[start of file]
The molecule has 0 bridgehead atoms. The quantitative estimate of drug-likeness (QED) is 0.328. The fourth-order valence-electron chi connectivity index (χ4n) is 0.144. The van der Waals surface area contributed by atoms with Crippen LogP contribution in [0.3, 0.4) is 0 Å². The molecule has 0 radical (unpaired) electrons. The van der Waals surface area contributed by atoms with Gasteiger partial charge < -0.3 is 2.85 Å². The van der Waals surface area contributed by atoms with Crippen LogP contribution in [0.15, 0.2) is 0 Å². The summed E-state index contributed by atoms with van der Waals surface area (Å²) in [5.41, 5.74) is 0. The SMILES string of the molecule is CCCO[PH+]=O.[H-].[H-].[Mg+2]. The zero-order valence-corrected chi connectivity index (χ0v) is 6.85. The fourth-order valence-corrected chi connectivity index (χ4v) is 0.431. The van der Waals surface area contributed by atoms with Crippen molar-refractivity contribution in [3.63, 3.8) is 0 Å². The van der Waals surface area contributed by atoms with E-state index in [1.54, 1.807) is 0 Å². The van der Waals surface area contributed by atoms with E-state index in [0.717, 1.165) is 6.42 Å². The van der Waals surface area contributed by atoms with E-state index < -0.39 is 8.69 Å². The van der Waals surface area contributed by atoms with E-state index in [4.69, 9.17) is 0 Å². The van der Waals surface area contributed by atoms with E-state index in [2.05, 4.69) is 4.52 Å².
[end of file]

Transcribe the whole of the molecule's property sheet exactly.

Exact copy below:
The molecule has 0 bridgehead atoms. The quantitative estimate of drug-likeness (QED) is 0.328. The fourth-order valence-electron chi connectivity index (χ4n) is 0.144. The van der Waals surface area contributed by atoms with Crippen LogP contribution in [0.3, 0.4) is 0 Å². The molecule has 0 radical (unpaired) electrons. The van der Waals surface area contributed by atoms with Gasteiger partial charge < -0.3 is 2.85 Å². The van der Waals surface area contributed by atoms with Crippen LogP contribution in [0.15, 0.2) is 0 Å². The summed E-state index contributed by atoms with van der Waals surface area (Å²) in [5.41, 5.74) is 0. The SMILES string of the molecule is CCCO[PH+]=O.[H-].[H-].[Mg+2]. The zero-order valence-corrected chi connectivity index (χ0v) is 6.85. The fourth-order valence-corrected chi connectivity index (χ4v) is 0.431. The van der Waals surface area contributed by atoms with Crippen molar-refractivity contribution in [3.63, 3.8) is 0 Å². The van der Waals surface area contributed by atoms with E-state index in [1.54, 1.807) is 0 Å². The van der Waals surface area contributed by atoms with E-state index in [0.717, 1.165) is 6.42 Å². The van der Waals surface area contributed by atoms with E-state index < -0.39 is 8.69 Å². The van der Waals surface area contributed by atoms with E-state index in [4.69, 9.17) is 0 Å². The van der Waals surface area contributed by atoms with E-state index in [2.05, 4.69) is 4.52 Å².